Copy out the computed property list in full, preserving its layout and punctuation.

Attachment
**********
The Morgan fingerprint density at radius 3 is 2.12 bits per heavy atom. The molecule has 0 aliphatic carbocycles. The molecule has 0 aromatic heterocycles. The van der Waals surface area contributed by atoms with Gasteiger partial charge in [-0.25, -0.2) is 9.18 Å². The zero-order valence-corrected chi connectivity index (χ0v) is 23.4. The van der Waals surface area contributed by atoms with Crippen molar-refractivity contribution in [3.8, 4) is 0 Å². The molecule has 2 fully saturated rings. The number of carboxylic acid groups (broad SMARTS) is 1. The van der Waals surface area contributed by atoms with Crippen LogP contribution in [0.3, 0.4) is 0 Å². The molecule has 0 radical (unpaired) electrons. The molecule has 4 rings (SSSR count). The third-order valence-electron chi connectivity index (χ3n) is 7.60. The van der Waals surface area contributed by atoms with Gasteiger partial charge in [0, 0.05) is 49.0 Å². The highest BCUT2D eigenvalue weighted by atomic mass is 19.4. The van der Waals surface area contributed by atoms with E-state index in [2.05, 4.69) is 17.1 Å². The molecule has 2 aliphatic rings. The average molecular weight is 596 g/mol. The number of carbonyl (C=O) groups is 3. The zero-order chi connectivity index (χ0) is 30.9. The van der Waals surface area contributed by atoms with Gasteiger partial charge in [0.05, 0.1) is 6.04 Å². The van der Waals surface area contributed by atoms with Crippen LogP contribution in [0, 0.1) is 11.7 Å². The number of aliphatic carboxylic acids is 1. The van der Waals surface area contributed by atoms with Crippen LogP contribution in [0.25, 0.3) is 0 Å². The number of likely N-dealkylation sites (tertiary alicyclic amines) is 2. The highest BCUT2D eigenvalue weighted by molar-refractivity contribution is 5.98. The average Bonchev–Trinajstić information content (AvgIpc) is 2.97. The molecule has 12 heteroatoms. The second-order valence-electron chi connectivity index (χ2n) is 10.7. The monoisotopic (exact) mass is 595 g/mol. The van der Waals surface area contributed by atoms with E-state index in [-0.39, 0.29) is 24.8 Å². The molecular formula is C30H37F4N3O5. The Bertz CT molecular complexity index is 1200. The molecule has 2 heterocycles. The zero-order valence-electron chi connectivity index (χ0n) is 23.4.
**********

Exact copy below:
The Morgan fingerprint density at radius 3 is 2.12 bits per heavy atom. The molecule has 0 aliphatic carbocycles. The molecule has 0 aromatic heterocycles. The van der Waals surface area contributed by atoms with Gasteiger partial charge in [-0.25, -0.2) is 9.18 Å². The zero-order valence-corrected chi connectivity index (χ0v) is 23.4. The van der Waals surface area contributed by atoms with Crippen molar-refractivity contribution in [3.8, 4) is 0 Å². The molecule has 2 fully saturated rings. The number of carboxylic acid groups (broad SMARTS) is 1. The van der Waals surface area contributed by atoms with Crippen LogP contribution in [0.3, 0.4) is 0 Å². The molecule has 0 radical (unpaired) electrons. The molecule has 4 rings (SSSR count). The third-order valence-electron chi connectivity index (χ3n) is 7.60. The van der Waals surface area contributed by atoms with Gasteiger partial charge in [0, 0.05) is 49.0 Å². The highest BCUT2D eigenvalue weighted by atomic mass is 19.4. The van der Waals surface area contributed by atoms with E-state index in [2.05, 4.69) is 17.1 Å². The molecule has 2 aliphatic rings. The average molecular weight is 596 g/mol. The number of carbonyl (C=O) groups is 3. The zero-order chi connectivity index (χ0) is 30.9. The van der Waals surface area contributed by atoms with Gasteiger partial charge in [0.05, 0.1) is 6.04 Å². The van der Waals surface area contributed by atoms with Crippen LogP contribution in [0, 0.1) is 11.7 Å². The number of aliphatic carboxylic acids is 1. The van der Waals surface area contributed by atoms with Crippen LogP contribution in [0.25, 0.3) is 0 Å². The number of likely N-dealkylation sites (tertiary alicyclic amines) is 2. The highest BCUT2D eigenvalue weighted by molar-refractivity contribution is 5.98. The average Bonchev–Trinajstić information content (AvgIpc) is 2.97. The molecule has 12 heteroatoms. The second-order valence-electron chi connectivity index (χ2n) is 10.7. The monoisotopic (exact) mass is 595 g/mol. The van der Waals surface area contributed by atoms with E-state index in [-0.39, 0.29) is 24.8 Å². The molecular formula is C30H37F4N3O5. The Bertz CT molecular complexity index is 1200. The molecule has 2 heterocycles. The zero-order valence-electron chi connectivity index (χ0n) is 23.4.